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Oncogene. 1993 Nov;8(11):3029-36.

Stabilization of wild-type p53 in human T-lymphocytes transformed by HTLV-I.

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Laboratory of Molecular Virology, National Cancer Institute, National Institutes of Health, Bethesda, Maryland 20892.


Adult T-cell leukemia/lymphoma is an aggressive malignancy associated with infection by the human T-lymphotropic virus type-I (HTLV-I). We now demonstrate that p53 expression is elevated in the HTLV-I-transformed T-lymphocyte lines C81, MT-2, MT-4 and HUT 102. In pulse-chase experiments, the p53 protein demonstrated a prolonged half-life of 2 to 8 h in HTLV-I-transformed cells compared with 0.5 to 1.0 h for wild-type p53 in primary human and murine fibroblasts, or human peripheral blood lymphocytes. In cell lines C81 and HUT 102, which exhibited the longest p53 protein half-life, the wild-type-related PAb1620 epitope was detected at reduced levels. The PAb240 mutant-related p53 epitope was not detected in any of the transformed cell lines. By direct sequence analysis of RT-PCR products, the entire p53 cDNA coding sequence was determined to be wild-type in all four cell lines. Stabilization of wild-type p53 may represent its functional inactivation and contribute to lymphocyte transformation by HTLV-I.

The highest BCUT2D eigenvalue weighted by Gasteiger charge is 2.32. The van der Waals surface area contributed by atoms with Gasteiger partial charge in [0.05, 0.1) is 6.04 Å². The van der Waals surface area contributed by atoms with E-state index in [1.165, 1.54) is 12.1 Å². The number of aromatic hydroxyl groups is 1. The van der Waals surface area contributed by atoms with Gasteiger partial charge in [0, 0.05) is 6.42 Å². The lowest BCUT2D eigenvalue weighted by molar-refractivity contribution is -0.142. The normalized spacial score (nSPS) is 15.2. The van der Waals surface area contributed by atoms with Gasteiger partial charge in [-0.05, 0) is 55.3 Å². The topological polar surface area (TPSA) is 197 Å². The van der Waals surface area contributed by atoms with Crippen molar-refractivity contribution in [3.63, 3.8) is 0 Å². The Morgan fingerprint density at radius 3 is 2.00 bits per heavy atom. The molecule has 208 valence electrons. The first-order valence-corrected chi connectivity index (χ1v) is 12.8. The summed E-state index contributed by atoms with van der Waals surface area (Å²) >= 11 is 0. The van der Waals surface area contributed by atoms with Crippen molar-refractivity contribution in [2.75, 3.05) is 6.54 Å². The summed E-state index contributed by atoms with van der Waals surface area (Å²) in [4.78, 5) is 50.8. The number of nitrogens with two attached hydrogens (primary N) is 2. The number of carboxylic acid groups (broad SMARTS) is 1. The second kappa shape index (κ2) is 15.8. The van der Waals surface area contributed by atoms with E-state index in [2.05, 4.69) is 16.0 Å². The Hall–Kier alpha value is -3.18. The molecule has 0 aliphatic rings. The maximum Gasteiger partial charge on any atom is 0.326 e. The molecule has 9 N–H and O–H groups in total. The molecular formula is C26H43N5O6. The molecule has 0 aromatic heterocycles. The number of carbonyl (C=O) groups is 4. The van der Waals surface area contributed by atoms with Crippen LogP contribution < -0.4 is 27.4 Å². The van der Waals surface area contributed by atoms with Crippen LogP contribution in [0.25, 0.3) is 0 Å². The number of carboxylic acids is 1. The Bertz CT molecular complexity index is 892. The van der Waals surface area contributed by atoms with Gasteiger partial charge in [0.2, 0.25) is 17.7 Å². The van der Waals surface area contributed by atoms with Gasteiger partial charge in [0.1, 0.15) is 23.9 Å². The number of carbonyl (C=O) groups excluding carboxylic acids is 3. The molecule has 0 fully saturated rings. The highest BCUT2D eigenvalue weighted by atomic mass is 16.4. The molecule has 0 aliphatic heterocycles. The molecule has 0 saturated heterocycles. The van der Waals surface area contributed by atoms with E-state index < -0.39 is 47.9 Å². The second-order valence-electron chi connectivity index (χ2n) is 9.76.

[Indexed for MEDLINE]

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